Thursday, February 18, 2010

"Circuit Breaker" Missouri Property Tax Credit for Senior and Disabled Missourians

Brenda Procter, M.S., Associate State Extension Specialist in Personal Financial Planning


As many of you may have heard by now, there has been considerable controversy about a change in interpretation of the rules for the Missouri Property Tax Credit, formerly known as Circuit Breaker.  “Rent tax credit” and “rent rebate” are other terms used to refer to the credit.  Under the Circuit Breaker program, income-eligible senior and disabled Missourians can claim a tax credit of up to $750 if they pay rent or $1,100 if they pay real estate tax on the home they own and occupy.  The Circuit Breaker program has been around since the mid 1970s, but renters did not gain eligibility for the Missouri Property Tax Credit until the early 1990s.


For the 2008 tax year, some 220,000 taxpayers received the credit, which averaged $544 per individual.  Renters with income less than $27,500 ($29,500 for married couples) and owner occupants with income less than $30,000 ($34,000 for married couples) are eligible if they or their spouses are 65 years of age or older or if they are 100% disabled.  Surviving spouse social security benefit recipients can qualify beginning at age 60. 


A new interpretation of the law has taken many taxpayers and tax preparers by surprise, and lawmakers’ phone lines have been busy with calls from confused and sometimes angry constituents.  There has been no change in the law.  So what happened? 


Around the beginning of the tax season, word started circulating that a small and largely unnoticed technicality in the law had not been enforced in past years.  Many residents of low-income housing units and nursing homes received a notice that they are not, and never have been, eligible for the property tax credit they have come to count on every year.  Why?  Because their public housing facility did not pay property taxes.  Many facilities do make “payments in lieu of taxes” (PILOT), but those payments are not technically “property taxes” and do not qualify residents in those facilities for the Missouri Property Tax Credit.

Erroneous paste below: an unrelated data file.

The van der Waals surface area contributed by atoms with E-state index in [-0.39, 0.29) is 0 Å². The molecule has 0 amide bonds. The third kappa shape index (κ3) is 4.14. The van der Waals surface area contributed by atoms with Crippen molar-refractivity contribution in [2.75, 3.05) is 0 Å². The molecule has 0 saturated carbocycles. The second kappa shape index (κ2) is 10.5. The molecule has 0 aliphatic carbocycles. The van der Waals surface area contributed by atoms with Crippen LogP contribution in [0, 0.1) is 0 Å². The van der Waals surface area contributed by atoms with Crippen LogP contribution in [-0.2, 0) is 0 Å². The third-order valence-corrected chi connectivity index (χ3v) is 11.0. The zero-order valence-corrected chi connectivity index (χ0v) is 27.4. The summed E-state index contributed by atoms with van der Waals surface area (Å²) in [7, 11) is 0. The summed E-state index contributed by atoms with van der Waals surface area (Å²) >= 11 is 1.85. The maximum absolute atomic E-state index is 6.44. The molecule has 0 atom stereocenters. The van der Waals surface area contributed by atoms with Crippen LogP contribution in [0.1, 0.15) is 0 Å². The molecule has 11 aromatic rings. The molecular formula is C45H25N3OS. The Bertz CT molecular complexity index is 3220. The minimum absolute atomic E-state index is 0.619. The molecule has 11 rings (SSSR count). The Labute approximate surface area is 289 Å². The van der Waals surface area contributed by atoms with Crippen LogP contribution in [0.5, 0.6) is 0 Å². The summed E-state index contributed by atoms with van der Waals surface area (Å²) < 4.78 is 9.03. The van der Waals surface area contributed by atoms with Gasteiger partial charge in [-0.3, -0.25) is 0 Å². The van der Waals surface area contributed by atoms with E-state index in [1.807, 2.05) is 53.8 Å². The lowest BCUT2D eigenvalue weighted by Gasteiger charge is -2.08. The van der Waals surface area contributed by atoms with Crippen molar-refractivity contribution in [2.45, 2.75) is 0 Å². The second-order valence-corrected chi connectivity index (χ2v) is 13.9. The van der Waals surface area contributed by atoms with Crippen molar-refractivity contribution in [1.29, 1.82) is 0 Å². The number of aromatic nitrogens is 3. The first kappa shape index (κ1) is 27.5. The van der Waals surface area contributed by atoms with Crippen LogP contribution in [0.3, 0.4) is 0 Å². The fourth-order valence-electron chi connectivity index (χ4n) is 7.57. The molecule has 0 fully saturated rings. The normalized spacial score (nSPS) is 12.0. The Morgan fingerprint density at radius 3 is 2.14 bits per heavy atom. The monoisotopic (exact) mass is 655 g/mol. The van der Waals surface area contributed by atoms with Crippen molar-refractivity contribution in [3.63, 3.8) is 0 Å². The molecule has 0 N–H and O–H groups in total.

Some lawmakers, advocates and residents are crying “foul.”  Missouri Property Tax Credit recipients often use their benefit to catch up on bills and meet some of their most basic needs.  The change came without warning and many people who receive the property tax credit do not understand its terms and do not understand why they are no longer eligible.  Taxpayers and preparers do not have access or training to interpret local property tax records, which has added to the confusion.


The Missouri Department of Revenue assures those who are now deemed ineligible and who have received the credit in the past that they will not be required to return past payments.  According to Ted Farnen, Communications Director for the Department of Revenue, taxpayers and preparers who file claims in good faith to the best of their ability will not be held liable if claims are later found to be ineligible.


A group of lawmakers have met to address a potential “stop-gap” measure to ease the transition for seniors and disabled Missourians who were caught off guard this year.  For more information, visit the Missouri Department of Revenue website at or contact your own Missouri legislators.  You may look up contact information for your Missouri Senator or Representative at


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